Skip to content Skip to footer

Chipotle Must Pay $240K to Workers After It Closed Unionizing Store in Maine

Labor officials found that Chipotle illegally closed the store after workers sought to form the company’s first union.

Chipotle Mexican Grill logo sign is seen on a restaurant in New York on October 25, 2022.

Chipotle must pay nearly a quarter of a million dollars to workers in Maine after labor officials determined that the company illegally closed their store after workers announced their intent to unionize last year.

The company will pay out $240,000 in front pay and back pay to 24 workers whose store was closed in July. Front pay is a type of remedy for workers issued when there is no order to immediately rehire the workers. The company will also have to add the workers to a preferential hiring list, post notice of the company’s alleged violation, and notify workers of their rights in 40 stores across the region, according to a National Labor Relations Board (NLRB) spokesperson.

The Augusta workers filed to form the company’s first-ever union last June, hoping to join the wave of workers unionizing at household brand chains like Starbucks, but the company abruptly shuttered the store in July and barred workers from working at other locations, according to the union.

Later, workers in Lansing, Michigan, voted to form the company’s first union. The restaurant currently remains the only unionized Chipotle location — likely in part because the Lansing union was also met with fierce resistance from the company.

In November, the NLRB determined that the shuttering of the Augusta store constituted illegal union busting, and an NLRB regional director wrote in a complaint that it constituted a “serious and substantial” interference with the union drive.

The settlement, which the union says was negotiated over seven months, has been dubbed as a “huge win” by Chipotle United.

“This settlement is a huge win. Chipotle just got put on notice — union busting will not be tolerated and there’s no way around it. The Movement ran out [former Starbucks CEO] Howard Schultz and we’ll do the same to any CEO that thinks they are going to break the law and quiet the voice of the People,” Chipotle United wrote on Twitter. “Corporate criminals will be held responsible.”

Former Augusta employee and union organizer Brandi McNease reiterated that the settlement represents a win for workers across the country who are in the midst of similar union fights.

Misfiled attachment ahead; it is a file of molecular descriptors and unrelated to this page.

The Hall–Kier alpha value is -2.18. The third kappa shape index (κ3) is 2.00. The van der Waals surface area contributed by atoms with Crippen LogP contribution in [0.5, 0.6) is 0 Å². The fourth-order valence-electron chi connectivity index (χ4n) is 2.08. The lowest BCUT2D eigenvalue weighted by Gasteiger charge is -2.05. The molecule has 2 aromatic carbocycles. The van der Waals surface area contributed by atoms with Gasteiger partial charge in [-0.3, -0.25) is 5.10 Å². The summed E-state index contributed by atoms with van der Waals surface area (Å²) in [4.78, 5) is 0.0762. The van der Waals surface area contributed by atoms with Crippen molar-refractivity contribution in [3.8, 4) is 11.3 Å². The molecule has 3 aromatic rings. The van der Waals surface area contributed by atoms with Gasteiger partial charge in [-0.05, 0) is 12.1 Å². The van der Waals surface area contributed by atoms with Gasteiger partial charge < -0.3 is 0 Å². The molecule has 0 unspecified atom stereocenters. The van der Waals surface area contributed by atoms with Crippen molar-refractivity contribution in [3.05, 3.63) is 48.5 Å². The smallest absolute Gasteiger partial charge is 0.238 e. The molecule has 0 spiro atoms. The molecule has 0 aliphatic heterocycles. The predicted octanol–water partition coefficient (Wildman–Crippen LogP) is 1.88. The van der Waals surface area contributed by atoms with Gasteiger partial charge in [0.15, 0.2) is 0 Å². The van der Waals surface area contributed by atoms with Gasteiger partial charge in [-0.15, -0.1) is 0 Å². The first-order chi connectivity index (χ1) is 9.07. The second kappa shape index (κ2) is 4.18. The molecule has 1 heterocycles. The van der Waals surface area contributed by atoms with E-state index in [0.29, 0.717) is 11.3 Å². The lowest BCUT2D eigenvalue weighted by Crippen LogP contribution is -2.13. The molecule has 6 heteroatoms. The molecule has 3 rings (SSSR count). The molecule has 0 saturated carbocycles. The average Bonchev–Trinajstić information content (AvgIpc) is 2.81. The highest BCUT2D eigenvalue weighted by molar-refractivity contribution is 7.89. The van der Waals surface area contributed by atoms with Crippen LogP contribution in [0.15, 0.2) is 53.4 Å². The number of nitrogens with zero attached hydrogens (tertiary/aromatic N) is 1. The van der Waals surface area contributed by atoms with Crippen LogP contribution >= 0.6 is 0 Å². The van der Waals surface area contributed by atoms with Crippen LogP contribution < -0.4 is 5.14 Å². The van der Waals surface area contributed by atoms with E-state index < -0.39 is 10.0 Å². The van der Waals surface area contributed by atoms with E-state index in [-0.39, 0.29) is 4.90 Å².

“This isn’t just a victory for Chipotle United,” McNease said in a statement shared by the Maine AFL-CIO. “It’s a win for food service workers across the country. It sends a message to corporations that shutting down a store and blackballing workers didn’t work for Chipotle and it won’t work for them either.”

The company said that it agreed to the settlement because the resources it would spend fighting the allegations would have “far outweighed” the payout, per Restaurant Dive. This is notably different from Starbucks’s approach to expend likely millions of dollars fighting the union and labor officials at every possible juncture, as Restaurant Dive noted.

​​Not everyone can pay for the news. But if you can, we need your support.

Truthout is widely read among people with lower ­incomes and among young people who are mired in debt. Our site is read at public libraries, among people without internet access of their own. People print out our articles and send them to family members in prison — we receive letters from behind bars regularly thanking us for our coverage. Our stories are emailed and shared around communities, sparking grassroots mobilization.

We’re committed to keeping all Truthout articles free and available to the public. But in order to do that, we need those who can afford to contribute to our work to do so.

We’ll never require you to give, but we can ask you from the bottom of our hearts: Will you donate what you can, so we can continue providing journalism in the service of justice and truth?